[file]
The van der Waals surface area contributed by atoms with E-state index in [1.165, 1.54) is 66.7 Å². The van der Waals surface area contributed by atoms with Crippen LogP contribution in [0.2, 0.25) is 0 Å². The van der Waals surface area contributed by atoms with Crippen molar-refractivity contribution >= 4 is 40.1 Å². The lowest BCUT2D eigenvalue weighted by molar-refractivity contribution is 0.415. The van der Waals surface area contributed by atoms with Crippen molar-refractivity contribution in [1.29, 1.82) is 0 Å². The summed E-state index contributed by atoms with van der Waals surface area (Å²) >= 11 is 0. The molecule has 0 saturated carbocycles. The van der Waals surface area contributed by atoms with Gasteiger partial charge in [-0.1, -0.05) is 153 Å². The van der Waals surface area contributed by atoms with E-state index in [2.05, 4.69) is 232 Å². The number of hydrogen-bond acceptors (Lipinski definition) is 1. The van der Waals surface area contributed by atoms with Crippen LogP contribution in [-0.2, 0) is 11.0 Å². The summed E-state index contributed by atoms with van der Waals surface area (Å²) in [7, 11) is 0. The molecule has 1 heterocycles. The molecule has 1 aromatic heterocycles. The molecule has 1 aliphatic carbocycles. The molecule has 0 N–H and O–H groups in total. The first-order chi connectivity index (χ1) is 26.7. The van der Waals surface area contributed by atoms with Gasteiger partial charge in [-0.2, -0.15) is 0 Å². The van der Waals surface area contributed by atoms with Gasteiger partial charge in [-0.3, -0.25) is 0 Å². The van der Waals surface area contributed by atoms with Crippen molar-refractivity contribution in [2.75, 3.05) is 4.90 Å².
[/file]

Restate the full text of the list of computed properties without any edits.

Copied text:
The van der Waals surface area contributed by atoms with E-state index in [1.165, 1.54) is 66.7 Å². The van der Waals surface area contributed by atoms with Crippen LogP contribution in [0.2, 0.25) is 0 Å². The van der Waals surface area contributed by atoms with Crippen molar-refractivity contribution >= 4 is 40.1 Å². The lowest BCUT2D eigenvalue weighted by molar-refractivity contribution is 0.415. The van der Waals surface area contributed by atoms with Crippen molar-refractivity contribution in [1.29, 1.82) is 0 Å². The summed E-state index contributed by atoms with van der Waals surface area (Å²) >= 11 is 0. The molecule has 0 saturated carbocycles. The van der Waals surface area contributed by atoms with Gasteiger partial charge in [-0.1, -0.05) is 153 Å². The van der Waals surface area contributed by atoms with E-state index in [2.05, 4.69) is 232 Å². The number of hydrogen-bond acceptors (Lipinski definition) is 1. The van der Waals surface area contributed by atoms with Crippen LogP contribution in [-0.2, 0) is 11.0 Å². The summed E-state index contributed by atoms with van der Waals surface area (Å²) in [7, 11) is 0. The molecule has 1 heterocycles. The molecule has 1 aromatic heterocycles. The molecule has 1 aliphatic carbocycles. The molecule has 0 N–H and O–H groups in total. The first-order chi connectivity index (χ1) is 26.7. The van der Waals surface area contributed by atoms with Gasteiger partial charge in [-0.2, -0.15) is 0 Å². The van der Waals surface area contributed by atoms with Gasteiger partial charge in [-0.3, -0.25) is 0 Å². The van der Waals surface area contributed by atoms with Crippen molar-refractivity contribution in [2.75, 3.05) is 4.90 Å².